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Researcher explores why we don’t need to ’Like’ technology as it is


With the arrival of networked and computational technologies into existing media environments, media practices have undergone rapid and important changes. Such changes affect many areas of living and play a role in shaping such things as social experiences and power relations.

Eric Snodgrass will discuss this influence of technology on media practices when defending his doctoral thesis, Executions: power and expression in networked and computational media, on September 8.

Eric SnodgrassThe dissertation looks at a range of contemporary complex mediated environments, such as the development of Facebook’s Like button.  Snodgrass tracks its simple but far ranging impact within social media and asks questions as how did this — now very familiar button —come about? How did it become such a successful and popular mode of expression? And what are its effects outside of Facebook itself?

 The dissertation sees these as important question of what can and cannot be done with existing computational technologies, and the political question of how these technologies make certain practices and possibilities more or less likely than others.

 ”Facebook’s Like button is a very clever computational unit for expression. But there are also things we might want to ask about a platform like Facebook, and I have tried to address these questions by treating seriously how these networked and computational forms of media actually work.”

 Snodgrass takes the term of ’execution’ from computer programing, as in to ’execute a computer program’. He uses it as a means of looking into the way in which any computational process involves ongoing negotiations of various relations and affordances, such as those of the technical, the cultural, the material and the political.

Historical contexts and technological development

 ”There are always affordances. Things that can or cannot be done in a certain instance with computers; not just technically, but also due to available materials or because of social or political norms relating to the context in question.”

 While the examples he looks at are taken from contemporary media practices, the dissertation looks at how these perceived possibilities of computation and media develop over time.

 As Snodgrass shows, the computer’s history can be traced back to early capitalist models for manufacturing and calls for many different forms of efficiency, just as the urgent crises of events like war and codebreaking helped to further bring it into being. The dissertation looks at a broad range of examples, ranging from unusual media art practices to very familiar and highly politicised issues, such as fake news and the EU’s use of various technologies in the policing of the Mediterranean migration situation.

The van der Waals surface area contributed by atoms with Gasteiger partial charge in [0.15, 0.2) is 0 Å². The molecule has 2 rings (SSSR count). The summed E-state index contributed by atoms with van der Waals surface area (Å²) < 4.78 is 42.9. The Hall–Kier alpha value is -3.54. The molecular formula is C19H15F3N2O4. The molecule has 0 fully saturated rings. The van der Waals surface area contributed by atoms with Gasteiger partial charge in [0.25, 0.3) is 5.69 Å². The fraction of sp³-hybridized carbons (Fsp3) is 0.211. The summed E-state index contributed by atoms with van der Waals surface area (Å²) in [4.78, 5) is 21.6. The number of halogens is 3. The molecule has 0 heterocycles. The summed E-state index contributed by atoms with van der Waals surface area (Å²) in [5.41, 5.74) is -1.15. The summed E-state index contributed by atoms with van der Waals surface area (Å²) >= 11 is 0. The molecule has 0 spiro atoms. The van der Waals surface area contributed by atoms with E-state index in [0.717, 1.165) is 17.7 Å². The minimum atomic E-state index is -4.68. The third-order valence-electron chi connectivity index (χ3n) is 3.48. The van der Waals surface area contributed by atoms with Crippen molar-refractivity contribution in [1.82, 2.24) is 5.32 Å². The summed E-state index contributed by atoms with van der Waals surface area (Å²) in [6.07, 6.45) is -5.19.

More than just a Like

Along with the Like button, Snodgrass looks at Facebook features such as social plugins and Facebook Live. He draws the conclusion that it is no coincidence that Facebook’s Like button was developed and took the form that it did. The interface, with its two settings of on and off, is able to quickly and efficiently capture and share user sentiment and response to content and in this way create meaning both for users and algorithms.

Since its launch in 2009, it has developed into one of the most recognisable forms of expression, opening up the way for many millions of user clicks. Through this simple click, Facebook’s algorithms are able to collect and store a great deal of data, and in doing so, to structure and use various forms of data analysis and statistics to assign a certain kind of weight and meaning to each of these interactions.

Snodgrass emphasises the Like button is a strong example of the ”sociotechnical” way in which engineers and software programmers, together with other actors like advertisers and Facebook users themselves, are able to bring about both computationally efficient but also socially effective modes of interaction.

We don't have to accept things as they are

However, Facebook cannot predict how its own decisions will have further effects in the world, and Snodgrass looks further at examples such as fake news and live video streams of police shootings, emphasising the way in which these networked and computational media play important roles in power relations and politics of the present.

 At the same time, the dissertation emphasises that questions of what is possible with such technologies and their present forms of ”executability” are never fully given. The outcomes and practices of these technologies can never be predicted in advance nor do they have to be treated as the only possible way of using such technologies.

 ”We don’t have to accept the existing power relations and technologies as they are,” he said.

Text: Adrian Grist

Last updated by Amanda Malmquist